Walker Evans, Truck and Sign, 1928–30; private collection, San Francisco; © Walker Evans Archive, The Metropolitan Museum of Art, New York


Vernacular Culture: The Photography of Walker Evans

Part of SFMOMA 101

This class will explore the theme of the vernacular through the lens of Walker Evans’s photographs. Evans was one of the most influential artists of the twentieth century, and his iconic work captured the spirit and character of America. Vernacular photography refers to ordinary photographs, such as snapshots, archival pictures, family albums, and scientific photographs, that we encounter in daily life. Along with his interest in these everyday photos, Evans was an avid collector of Americana, and recorded the American vernacular throughout his travels, photographing roadside attractions, storefronts, and signage across the country. From flea market heirlooms to hashtagged Instagram posts, vernacular culture continues to inspire a new generation of contemporary artists. Through talks and conversations with curators and artists, this class will examine the ways in which photography functions beyond mere representation to reveal the complex meanings behind images.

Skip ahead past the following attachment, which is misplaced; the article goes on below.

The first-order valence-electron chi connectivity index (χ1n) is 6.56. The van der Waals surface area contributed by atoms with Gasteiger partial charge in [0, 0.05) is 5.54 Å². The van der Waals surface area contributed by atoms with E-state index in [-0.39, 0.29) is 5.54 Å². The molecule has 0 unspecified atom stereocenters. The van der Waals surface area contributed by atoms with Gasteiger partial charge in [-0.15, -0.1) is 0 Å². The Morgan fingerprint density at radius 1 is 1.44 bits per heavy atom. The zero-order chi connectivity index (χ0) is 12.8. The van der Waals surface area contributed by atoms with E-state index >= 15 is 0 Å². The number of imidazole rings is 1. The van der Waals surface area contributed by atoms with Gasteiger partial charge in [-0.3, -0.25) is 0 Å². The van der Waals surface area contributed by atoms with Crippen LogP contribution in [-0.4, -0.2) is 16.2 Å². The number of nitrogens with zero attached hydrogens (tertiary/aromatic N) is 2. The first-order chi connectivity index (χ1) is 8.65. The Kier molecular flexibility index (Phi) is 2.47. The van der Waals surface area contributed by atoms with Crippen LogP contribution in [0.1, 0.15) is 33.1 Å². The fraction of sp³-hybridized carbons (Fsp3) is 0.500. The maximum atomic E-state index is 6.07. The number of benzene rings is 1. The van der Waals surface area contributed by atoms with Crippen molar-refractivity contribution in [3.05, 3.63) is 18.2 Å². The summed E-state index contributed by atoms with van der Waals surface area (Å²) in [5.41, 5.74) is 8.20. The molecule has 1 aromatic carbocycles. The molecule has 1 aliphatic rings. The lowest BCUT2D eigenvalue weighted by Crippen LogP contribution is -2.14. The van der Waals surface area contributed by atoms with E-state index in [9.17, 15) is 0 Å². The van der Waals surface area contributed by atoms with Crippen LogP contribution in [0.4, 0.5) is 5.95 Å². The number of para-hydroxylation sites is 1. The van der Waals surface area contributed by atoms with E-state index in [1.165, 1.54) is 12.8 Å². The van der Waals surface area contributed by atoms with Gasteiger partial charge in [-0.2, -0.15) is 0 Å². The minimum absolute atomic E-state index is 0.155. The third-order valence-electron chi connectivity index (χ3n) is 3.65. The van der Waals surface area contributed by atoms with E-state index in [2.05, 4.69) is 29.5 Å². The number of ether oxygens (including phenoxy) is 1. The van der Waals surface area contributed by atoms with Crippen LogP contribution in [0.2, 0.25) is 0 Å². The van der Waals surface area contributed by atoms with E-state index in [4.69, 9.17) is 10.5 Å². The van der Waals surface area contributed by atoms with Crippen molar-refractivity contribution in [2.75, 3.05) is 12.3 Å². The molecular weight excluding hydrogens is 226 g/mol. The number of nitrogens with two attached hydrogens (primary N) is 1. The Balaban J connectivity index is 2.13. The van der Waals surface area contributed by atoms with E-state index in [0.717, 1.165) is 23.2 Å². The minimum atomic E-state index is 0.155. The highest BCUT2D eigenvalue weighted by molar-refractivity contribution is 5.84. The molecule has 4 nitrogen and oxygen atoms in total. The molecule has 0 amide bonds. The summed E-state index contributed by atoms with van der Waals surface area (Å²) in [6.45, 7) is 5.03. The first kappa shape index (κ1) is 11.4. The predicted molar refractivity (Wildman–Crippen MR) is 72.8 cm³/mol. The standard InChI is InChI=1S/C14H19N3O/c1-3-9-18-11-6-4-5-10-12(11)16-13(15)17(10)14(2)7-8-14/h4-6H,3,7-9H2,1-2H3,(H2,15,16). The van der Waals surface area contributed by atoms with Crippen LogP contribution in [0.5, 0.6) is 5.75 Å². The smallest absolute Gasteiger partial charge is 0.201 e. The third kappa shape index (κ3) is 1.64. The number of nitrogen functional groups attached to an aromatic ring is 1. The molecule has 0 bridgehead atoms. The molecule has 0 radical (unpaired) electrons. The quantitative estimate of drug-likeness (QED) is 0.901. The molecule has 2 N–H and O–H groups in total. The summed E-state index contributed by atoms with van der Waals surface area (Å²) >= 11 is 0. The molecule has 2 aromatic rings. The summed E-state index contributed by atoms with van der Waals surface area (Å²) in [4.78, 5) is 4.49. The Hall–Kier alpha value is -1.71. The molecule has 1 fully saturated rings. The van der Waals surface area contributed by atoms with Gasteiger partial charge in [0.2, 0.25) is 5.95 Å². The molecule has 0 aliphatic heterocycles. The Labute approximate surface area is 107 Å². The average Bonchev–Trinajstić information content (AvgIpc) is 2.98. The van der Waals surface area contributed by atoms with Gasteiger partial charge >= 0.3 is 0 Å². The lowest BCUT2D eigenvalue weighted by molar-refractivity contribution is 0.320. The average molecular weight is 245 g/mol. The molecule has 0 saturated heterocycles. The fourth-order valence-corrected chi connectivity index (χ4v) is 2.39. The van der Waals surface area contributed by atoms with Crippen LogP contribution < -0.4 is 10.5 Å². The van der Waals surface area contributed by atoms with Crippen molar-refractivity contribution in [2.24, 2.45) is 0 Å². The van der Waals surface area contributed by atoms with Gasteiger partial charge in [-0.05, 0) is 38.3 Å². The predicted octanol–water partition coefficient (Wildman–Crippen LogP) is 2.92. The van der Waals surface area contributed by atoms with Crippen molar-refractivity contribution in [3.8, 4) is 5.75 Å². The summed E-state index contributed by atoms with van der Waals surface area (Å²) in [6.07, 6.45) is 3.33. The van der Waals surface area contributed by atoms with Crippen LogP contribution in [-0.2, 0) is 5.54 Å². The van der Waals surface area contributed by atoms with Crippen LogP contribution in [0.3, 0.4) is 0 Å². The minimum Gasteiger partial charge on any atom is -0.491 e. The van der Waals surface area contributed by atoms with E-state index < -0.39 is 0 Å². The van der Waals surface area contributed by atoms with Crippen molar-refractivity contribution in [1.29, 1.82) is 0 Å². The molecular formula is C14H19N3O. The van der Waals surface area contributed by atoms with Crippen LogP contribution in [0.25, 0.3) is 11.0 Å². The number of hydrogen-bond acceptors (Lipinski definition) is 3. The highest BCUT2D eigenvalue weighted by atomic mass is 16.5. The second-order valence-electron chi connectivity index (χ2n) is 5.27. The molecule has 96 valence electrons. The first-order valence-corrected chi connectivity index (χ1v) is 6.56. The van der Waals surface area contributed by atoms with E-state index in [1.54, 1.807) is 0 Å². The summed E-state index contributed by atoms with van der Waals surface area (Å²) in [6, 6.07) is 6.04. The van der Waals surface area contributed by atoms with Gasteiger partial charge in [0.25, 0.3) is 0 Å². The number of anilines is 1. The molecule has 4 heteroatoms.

This class will include a visit to the galleries.


October 5, 2017 — Koret Education Center

Clément Chéroux, senior curator of photography

October 12, 2017 — Gina and Stuart Peterson White Box

Jerry L. Thompson, artist and former assistant to Walker Evans, with Reagan Louie, artist and professor at SFAI

October 19, 2017 — Gina and Stuart Peterson White Box

Judy Fiskin, artist, with Linde B. Lehtinen, assistant curator of photography